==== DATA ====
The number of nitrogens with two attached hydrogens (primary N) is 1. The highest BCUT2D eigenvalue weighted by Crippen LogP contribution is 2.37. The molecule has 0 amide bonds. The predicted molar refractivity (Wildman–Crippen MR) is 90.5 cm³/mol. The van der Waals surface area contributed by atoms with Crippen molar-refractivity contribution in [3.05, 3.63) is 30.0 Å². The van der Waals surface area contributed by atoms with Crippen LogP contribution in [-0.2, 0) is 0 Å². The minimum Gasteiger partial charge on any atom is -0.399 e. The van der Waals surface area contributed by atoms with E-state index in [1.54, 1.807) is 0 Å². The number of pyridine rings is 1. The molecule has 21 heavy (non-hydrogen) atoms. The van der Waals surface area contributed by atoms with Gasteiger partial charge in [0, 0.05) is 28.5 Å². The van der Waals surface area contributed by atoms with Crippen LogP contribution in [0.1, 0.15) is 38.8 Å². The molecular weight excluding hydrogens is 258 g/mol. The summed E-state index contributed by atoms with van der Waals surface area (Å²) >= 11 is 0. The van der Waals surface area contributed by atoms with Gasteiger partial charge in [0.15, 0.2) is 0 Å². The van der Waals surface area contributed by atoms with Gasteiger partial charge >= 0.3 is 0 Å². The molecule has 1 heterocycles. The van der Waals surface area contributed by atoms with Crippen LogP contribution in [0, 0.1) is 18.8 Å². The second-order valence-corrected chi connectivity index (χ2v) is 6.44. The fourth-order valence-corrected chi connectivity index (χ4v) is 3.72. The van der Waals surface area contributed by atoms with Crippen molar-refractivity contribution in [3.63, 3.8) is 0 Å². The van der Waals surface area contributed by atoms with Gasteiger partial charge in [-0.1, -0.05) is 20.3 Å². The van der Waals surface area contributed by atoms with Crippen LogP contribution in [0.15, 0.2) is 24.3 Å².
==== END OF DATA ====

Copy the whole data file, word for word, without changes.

The number of nitrogens with two attached hydrogens (primary N) is 1. The highest BCUT2D eigenvalue weighted by Crippen LogP contribution is 2.37. The molecule has 0 amide bonds. The predicted molar refractivity (Wildman–Crippen MR) is 90.5 cm³/mol. The van der Waals surface area contributed by atoms with Crippen molar-refractivity contribution in [3.05, 3.63) is 30.0 Å². The van der Waals surface area contributed by atoms with Crippen LogP contribution in [-0.2, 0) is 0 Å². The minimum Gasteiger partial charge on any atom is -0.399 e. The van der Waals surface area contributed by atoms with E-state index in [1.54, 1.807) is 0 Å². The number of pyridine rings is 1. The molecule has 21 heavy (non-hydrogen) atoms. The van der Waals surface area contributed by atoms with Gasteiger partial charge in [0, 0.05) is 28.5 Å². The van der Waals surface area contributed by atoms with Crippen LogP contribution in [0.1, 0.15) is 38.8 Å². The molecular weight excluding hydrogens is 258 g/mol. The summed E-state index contributed by atoms with van der Waals surface area (Å²) >= 11 is 0. The van der Waals surface area contributed by atoms with Gasteiger partial charge in [0.15, 0.2) is 0 Å². The van der Waals surface area contributed by atoms with Gasteiger partial charge >= 0.3 is 0 Å². The molecule has 1 heterocycles. The van der Waals surface area contributed by atoms with Crippen LogP contribution in [0, 0.1) is 18.8 Å². The second-order valence-corrected chi connectivity index (χ2v) is 6.44. The fourth-order valence-corrected chi connectivity index (χ4v) is 3.72. The van der Waals surface area contributed by atoms with Crippen molar-refractivity contribution in [3.63, 3.8) is 0 Å². The van der Waals surface area contributed by atoms with Gasteiger partial charge in [-0.1, -0.05) is 20.3 Å². The van der Waals surface area contributed by atoms with Crippen LogP contribution in [0.15, 0.2) is 24.3 Å².